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The Knicks called Detroit about a potential trade for Andre Drummond

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Uh, the Knicks know they have Mitchell Robinson, right?

New York Knicks v Detroit Pistons
Is this town big enough for the both of them?
Photo by Brian Sevald/NBAE via Getty Images

Although they are the third worst team in the NBA, the Knicks are so star hungry that they’ve reportedly been salivating at the thought of gobbling up Detroit Pistons big man Andre Drummond ahead of the trade deadline.

While there’s no question Drummond is a beast of a monster — the 26-year-old center is averaging almost 18 points and is leading the league with 16.2 boards per game — this is mostly unwelcome news, as the Knicks already have a starting center of the future. You may know him; his name’s Mitchell Robinson, and the Knicks selected him with a 2018 second round pick the team received when they traded Carmelo Anthony to the Oklahoma City Thunder.

Of course, just because you have a promising young player doesn’t mean you shouldn’t consider adding All-Star level talent, so before we start flipping tables let’s dig into what’s actually going on with the rumors of a deal for Drummond.

It all started with a report from Shams Charania, who is a senior NBA insider for The Athletic and also serves as an NBA analyst for something called Stadium. Per Shams, the Knicks and Pistons aren’t actually close to making a trade. Instead, New York simply made an exploratory call to Detroit in order to gauge the market for Drummond, and nothing has gotten much traction. The Pistons want expiring contracts and draft picks, the latter of which is something the Knicks have plenty of but don’t want to give up.

Further, Stefan Bondy of the New York Daily News quoted a source as saying “there’s nothing really there” when it comes to discussions between the Knicks and Pistons about Drummond.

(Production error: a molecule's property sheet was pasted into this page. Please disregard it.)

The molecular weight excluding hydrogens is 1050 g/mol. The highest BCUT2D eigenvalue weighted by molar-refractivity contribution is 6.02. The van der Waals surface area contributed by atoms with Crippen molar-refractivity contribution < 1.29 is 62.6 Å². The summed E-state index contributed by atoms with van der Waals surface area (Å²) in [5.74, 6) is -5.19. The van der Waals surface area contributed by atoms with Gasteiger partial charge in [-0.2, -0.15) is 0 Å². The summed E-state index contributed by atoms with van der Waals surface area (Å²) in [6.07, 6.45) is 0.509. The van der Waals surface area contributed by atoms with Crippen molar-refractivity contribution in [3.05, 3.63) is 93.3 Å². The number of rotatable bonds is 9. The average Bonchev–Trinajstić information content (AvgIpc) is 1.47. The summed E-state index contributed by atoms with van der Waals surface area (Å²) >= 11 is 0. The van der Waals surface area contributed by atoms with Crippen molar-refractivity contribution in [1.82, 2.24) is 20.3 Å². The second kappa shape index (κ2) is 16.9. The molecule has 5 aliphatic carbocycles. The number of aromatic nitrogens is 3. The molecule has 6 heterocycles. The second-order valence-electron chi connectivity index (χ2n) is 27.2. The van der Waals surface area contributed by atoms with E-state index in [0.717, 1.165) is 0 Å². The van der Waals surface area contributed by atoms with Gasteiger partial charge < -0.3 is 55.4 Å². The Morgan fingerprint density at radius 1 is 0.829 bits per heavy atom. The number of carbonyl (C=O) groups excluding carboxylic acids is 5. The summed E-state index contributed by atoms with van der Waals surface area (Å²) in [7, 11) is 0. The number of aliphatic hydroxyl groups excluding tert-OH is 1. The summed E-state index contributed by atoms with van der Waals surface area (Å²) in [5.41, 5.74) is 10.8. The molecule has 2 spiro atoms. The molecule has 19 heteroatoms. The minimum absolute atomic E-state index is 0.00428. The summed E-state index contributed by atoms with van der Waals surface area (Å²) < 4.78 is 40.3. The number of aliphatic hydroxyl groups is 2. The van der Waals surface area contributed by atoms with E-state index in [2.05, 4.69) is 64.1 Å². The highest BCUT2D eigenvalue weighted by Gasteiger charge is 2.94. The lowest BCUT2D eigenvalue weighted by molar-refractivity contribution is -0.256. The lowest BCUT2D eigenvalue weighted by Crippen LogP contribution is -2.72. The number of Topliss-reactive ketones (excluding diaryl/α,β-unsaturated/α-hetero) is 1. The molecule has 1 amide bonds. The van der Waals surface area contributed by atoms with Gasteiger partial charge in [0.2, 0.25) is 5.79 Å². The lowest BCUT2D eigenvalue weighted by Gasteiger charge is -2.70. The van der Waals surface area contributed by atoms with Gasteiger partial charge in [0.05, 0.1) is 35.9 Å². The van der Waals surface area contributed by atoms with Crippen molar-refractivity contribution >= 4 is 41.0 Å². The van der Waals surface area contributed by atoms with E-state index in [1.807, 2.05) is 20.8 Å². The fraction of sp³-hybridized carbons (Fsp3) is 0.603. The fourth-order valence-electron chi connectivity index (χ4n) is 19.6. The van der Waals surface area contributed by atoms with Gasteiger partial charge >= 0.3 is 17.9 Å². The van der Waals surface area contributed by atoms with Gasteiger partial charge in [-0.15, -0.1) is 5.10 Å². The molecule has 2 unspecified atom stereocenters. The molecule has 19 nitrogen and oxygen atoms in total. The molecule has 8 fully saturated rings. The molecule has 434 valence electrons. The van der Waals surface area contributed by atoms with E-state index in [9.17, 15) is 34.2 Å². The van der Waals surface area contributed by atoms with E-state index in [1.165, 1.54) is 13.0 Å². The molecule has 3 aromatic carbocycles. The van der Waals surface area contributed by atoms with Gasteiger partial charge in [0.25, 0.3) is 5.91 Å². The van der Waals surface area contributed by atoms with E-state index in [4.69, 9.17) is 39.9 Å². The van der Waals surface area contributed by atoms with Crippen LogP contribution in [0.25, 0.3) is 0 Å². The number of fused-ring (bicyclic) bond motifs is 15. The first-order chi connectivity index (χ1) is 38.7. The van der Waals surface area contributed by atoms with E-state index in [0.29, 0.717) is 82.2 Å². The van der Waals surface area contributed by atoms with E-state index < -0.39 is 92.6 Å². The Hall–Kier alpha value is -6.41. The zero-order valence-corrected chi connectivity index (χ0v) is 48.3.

Phew! It seems everything is wrapped up in a neat little package.

Oh, hi Ian Begley of SNY. Did you have something to add?

For those too lazy to watch the above one-minute-and-13-second video, Begley reported that the recent talks between New York and Detroit were more serious than just exploratory.

The Pistons are anticipating that Drummond will opt out after the season instead of picking up his $29 million player option, which would make him an unrestricted free agent. Therefore, if the Knicks were to trade for him, they could either let him walk at the end of the season to free up cap space or ink him to a long-term contract.

And, according to Begley, the Pistons have some interest in Dennis Smith Jr., who has missed the last eight games with an oblique strain and is reportedly open to a trade. If the Knicks could somehow trade, say, Julius Randle and DSJ for Drummond — which is a trade that would be successful, according to the ESPN trade machine — it wouldn’t necessarily be the worst thing to ever happen.

This trade would be kind of okay.

Unfortunately, it seems such a package wouldn’t suit the desires of Detroit. To be frank, unless the Knicks have some kind of ingenious plan whereupon they pair Drummond and Robinson together in a successful manner, which seems difficult, the front office should probably back away slowly before they do something dumb.

Consider that through his first 100 games, Robinson had more blocks (223) than any other Knick in history through that many games, as detailed in this recent piece from Tommy Beer at Forbes. Robinson will likely move into the top 10 for total blocks in franchise history by next season (perhaps later this season), as he’s only 48 swats behind current 10th place man John Gianelli, per basketball-reference.

The Feb. 6 trade deadline is coming up fast, and hopefully the Knicks are just sounding things out here with Drummond. In reality, an acquisition of Drummond would make it much harder for Robinson to get the minutes and development he needs. The Knicks aren’t going to the playoffs this year, but they might have a few solid pieces that could be part of a successful team in the future, and there’s no reason to snag a player who should definitely start over the guy who is supposed to be the starting center going forward.

Of course, Steve Mills and Scott Perry are fighting for their jobs, and they might think that acquiring a two-time All-Star would give James Dolan reason to retain them. However, now is not the time to be short-sighted. The Knicks should only trade for Drummond if it’s on their terms.

Unfortunately, we aren’t running the show. Mills and Perry are. So please, for your own health and sanity, expect the unexpected, and be prepared for anything.